Will my dose go up or down?
Sometimes your doctor will increase your dose if it isn't working well enough.
Depending on the reason you take Esopral, you may take a higher dose to begin with, usually for a month or two. After this, your doctor may recommend that you take a lower dose.
Serious Side Effects of Nexium (Esopral)
Stop using Nexium immediately and call your healthcare provider if you experience:
- Uneven heart rate
- Jerking muscle movements
- Muscle weakness and limp feeling
- Severe allergic reaction (swelling of face, lips, throat, hives, difficulty breathing)
- Hoarseness or trouble swallowing
Q: I'm taking Nexium 40 mg once daily. Could this cause me to gain wieght? I also feel tired since I have been on this medication. Is it causing the fatigue?
A: Nexium (Esopral) is a proton pump inhibitor (PPI) used for the treatment of esophageal reflux disease (GERD), gastric ulcers and other conditions. According to Lexi-Comp, insomnia was reported in 2% of patients during clinical trials. Less than 1% of patients reported somnolence (drowsiness) or weight changes during clinical trials. Your health care provider may be able to provide more information. Please see the following Everyday Health link for more information on Nexium (Esopral). //www.everydayhealth.com/drugs/nexium Laura Cable, PharmD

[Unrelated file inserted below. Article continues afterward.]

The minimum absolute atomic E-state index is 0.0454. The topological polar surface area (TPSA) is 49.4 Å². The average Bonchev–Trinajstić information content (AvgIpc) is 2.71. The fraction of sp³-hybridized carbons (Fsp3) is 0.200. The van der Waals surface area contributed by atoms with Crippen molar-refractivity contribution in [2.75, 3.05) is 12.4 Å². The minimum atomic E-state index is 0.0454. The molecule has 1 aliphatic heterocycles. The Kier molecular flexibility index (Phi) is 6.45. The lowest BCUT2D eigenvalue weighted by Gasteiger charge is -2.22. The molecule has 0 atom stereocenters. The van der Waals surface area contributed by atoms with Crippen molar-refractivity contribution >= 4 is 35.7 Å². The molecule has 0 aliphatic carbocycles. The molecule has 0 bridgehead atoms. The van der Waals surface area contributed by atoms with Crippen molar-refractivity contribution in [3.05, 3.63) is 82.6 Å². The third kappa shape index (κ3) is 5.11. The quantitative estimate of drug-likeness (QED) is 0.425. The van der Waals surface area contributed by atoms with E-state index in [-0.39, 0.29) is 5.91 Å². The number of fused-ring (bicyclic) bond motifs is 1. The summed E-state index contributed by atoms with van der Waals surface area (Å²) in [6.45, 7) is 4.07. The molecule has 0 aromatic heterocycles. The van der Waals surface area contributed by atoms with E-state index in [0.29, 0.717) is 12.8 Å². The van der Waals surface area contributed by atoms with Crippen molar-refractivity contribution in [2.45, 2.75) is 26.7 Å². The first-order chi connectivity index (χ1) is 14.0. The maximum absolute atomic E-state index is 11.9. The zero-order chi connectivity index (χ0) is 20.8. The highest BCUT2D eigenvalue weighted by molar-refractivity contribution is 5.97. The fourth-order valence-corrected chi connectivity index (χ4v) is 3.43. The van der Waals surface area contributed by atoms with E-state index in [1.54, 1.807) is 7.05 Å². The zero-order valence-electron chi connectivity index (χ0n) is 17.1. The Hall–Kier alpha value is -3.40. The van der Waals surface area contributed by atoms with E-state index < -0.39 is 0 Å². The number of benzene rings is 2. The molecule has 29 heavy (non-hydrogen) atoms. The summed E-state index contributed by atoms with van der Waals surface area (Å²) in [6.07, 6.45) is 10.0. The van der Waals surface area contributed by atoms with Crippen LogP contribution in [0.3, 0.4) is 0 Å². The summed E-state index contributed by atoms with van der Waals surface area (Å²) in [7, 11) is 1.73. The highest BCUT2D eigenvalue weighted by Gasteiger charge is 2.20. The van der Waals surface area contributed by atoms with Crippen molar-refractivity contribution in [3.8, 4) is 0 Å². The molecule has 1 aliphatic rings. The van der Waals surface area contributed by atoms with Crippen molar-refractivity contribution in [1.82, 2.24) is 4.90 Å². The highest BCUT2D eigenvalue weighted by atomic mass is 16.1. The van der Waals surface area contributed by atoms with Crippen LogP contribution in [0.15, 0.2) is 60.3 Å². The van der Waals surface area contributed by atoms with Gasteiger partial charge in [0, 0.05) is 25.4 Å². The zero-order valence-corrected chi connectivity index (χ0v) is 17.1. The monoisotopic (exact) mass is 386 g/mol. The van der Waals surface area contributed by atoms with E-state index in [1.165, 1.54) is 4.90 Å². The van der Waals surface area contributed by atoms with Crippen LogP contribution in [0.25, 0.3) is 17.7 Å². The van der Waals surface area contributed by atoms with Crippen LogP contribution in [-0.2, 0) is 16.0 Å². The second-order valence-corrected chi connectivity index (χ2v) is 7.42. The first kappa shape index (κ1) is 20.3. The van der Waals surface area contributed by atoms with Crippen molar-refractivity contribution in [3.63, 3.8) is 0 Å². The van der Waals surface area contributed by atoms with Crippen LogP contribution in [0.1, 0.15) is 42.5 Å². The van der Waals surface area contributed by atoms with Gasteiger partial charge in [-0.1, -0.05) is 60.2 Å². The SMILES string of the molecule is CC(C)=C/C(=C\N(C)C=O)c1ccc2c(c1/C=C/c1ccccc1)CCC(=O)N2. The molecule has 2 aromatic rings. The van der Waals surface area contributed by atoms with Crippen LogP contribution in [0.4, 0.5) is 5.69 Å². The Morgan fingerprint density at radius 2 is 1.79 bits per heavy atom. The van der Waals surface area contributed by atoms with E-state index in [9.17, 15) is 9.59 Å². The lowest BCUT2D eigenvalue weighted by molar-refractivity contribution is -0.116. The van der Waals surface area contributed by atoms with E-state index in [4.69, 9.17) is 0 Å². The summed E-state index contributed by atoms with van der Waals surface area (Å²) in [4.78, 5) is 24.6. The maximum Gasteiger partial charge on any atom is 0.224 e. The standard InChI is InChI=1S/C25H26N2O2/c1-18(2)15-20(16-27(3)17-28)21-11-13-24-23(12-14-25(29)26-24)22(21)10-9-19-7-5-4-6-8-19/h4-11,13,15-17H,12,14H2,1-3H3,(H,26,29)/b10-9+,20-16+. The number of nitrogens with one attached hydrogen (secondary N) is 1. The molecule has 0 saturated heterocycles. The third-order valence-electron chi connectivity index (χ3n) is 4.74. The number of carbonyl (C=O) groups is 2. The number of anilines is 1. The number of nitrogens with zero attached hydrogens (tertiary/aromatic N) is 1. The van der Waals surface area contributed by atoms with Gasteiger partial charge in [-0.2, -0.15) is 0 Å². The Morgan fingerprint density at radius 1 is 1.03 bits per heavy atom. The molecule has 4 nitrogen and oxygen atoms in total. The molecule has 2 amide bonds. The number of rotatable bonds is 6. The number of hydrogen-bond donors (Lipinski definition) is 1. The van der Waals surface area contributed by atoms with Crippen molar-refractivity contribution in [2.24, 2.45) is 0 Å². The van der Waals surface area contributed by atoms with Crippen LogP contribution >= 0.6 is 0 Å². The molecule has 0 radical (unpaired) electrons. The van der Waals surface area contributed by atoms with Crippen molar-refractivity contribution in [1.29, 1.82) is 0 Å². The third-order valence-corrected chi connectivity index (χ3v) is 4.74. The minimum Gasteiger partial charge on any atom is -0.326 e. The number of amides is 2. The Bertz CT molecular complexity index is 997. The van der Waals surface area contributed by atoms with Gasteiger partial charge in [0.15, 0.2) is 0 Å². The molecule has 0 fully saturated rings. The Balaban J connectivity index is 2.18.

What if I take too much?
It is very unlikely that taking one or two extra doses by accident will cause any problems. However, you should check with your doctor if you have taken too much and have any of these symptoms:
- feeling sweaty
- a fast heartbeat
- feeling sleepy
- blurred vision
- feeling confused or agitated
Most people who take Esopral do not have any side effects. If you do get a side effect, it is usually mild and will go away when you stop taking Esopral.
Q: Is there a generic for Nexium 40mg?